• Conjecture: The probability of any configuration \(x\in \varOmega \) in the steady state is given by

    $$\begin{aligned} p(x)=C\,\left( \frac{\alpha (1-\beta )}{(1-\alpha )^2 \beta }\right) ^{\#100(x)} \left( \frac{\alpha }{(1-\alpha ) \beta }\right) ^{\#101(x)}, \end{aligned}$$
    (6)

    where C is a normalization constant satisfying \(\sum _{x\in \varOmega } p(x)=1\).

By the above conjecture, the probability of x in the steady state of the space size L and the number of particles m is

$$\begin{aligned} p(x)= \frac{ \left( \frac{\alpha (1-\beta )}{(1-\alpha )^2\beta }\right) ^{\#100(x)} \left( \frac{\alpha }{(1-\alpha )\beta }\right) ^{\#101(x)} }{ \sum \limits _{\begin{array}{c} 1\le k_1+k_2\le m\\ 0\le L-m-2k_1-k_2 \end{array}} N(k_1,k_2)\left( \frac{\alpha (1-\beta )}{(1-\alpha )^2\beta }\right) ^{k_1} \left( \frac{\alpha }{(1-\alpha )\beta }\right) ^{k_2} }, \end{aligned}$$

where

$$\begin{aligned} N(k_1,k_2)= \frac{L(L-m-k_1-k_2-1)!(m-1)!}{k_1!k_2!(L-m-2k_1-k_2)!(k_1-1)!(m-k_1-k_2)!}. \end{aligned}$$

Since the mean flux \(Q_{L,\alpha ,\beta }(m)\) is an expected value of \((\alpha \#100 + \beta \#101)/L\), it becomes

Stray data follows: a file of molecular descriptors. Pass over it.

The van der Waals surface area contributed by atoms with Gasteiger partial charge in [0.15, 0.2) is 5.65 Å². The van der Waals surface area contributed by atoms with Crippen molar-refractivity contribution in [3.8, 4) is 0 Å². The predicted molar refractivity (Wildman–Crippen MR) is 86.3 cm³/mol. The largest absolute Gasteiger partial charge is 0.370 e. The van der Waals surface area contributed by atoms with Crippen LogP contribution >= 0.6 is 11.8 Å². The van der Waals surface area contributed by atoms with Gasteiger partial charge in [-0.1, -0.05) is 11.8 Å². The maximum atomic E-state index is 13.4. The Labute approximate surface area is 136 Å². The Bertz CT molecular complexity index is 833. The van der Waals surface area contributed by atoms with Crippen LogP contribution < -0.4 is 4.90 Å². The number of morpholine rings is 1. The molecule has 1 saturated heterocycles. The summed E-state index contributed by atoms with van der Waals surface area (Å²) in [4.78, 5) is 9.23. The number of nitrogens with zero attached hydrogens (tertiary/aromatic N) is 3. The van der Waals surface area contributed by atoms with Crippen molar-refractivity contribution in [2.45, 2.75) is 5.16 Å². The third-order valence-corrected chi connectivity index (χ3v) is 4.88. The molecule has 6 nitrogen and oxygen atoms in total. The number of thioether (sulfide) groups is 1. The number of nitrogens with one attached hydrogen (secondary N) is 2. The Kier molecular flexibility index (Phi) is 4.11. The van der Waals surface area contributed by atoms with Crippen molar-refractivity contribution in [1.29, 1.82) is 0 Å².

$$\begin{aligned} Q_{L,\alpha ,\beta }(m) =\frac{1}{L}\frac{ \sum \limits _{\begin{array}{c} 1\le k_1+k_2\le m\\ 0\le L-m-2k_1-k_2 \end{array}} (\alpha k_1+\beta k_2) N(k_1,k_2)\left( \frac{\alpha (1-\beta )}{(1-\alpha )^2\beta }\right) ^{k_1} \left( \frac{\alpha }{(1-\alpha )\beta }\right) ^{k_2} }{\sum \limits _{\begin{array}{c} 1\le k_1+k_2\le m\\ 0\le L-m-2k_1-k_2 \end{array}} N(k_1,k_2)\left( \frac{\alpha (1-\beta )}{(1-\alpha )^2\beta }\right) ^{k_1} \left( \frac{\alpha }{(1-\alpha )\beta }\right) ^{k_2} }. \end{aligned}$$
(7)

Figure 5 shows FD obtained by (7)and that by the numerical calculation. The former is shown by small black circles (\(\bullet \)) and the latter by white circles (\(\bigcirc \)). Their good coincidence can be observed from this figure. Although we have not yet obtained the limit distribution as \(L \rightarrow \infty \), the profile of Q does not change drastically, for larger L.

Fig. 5
figure 5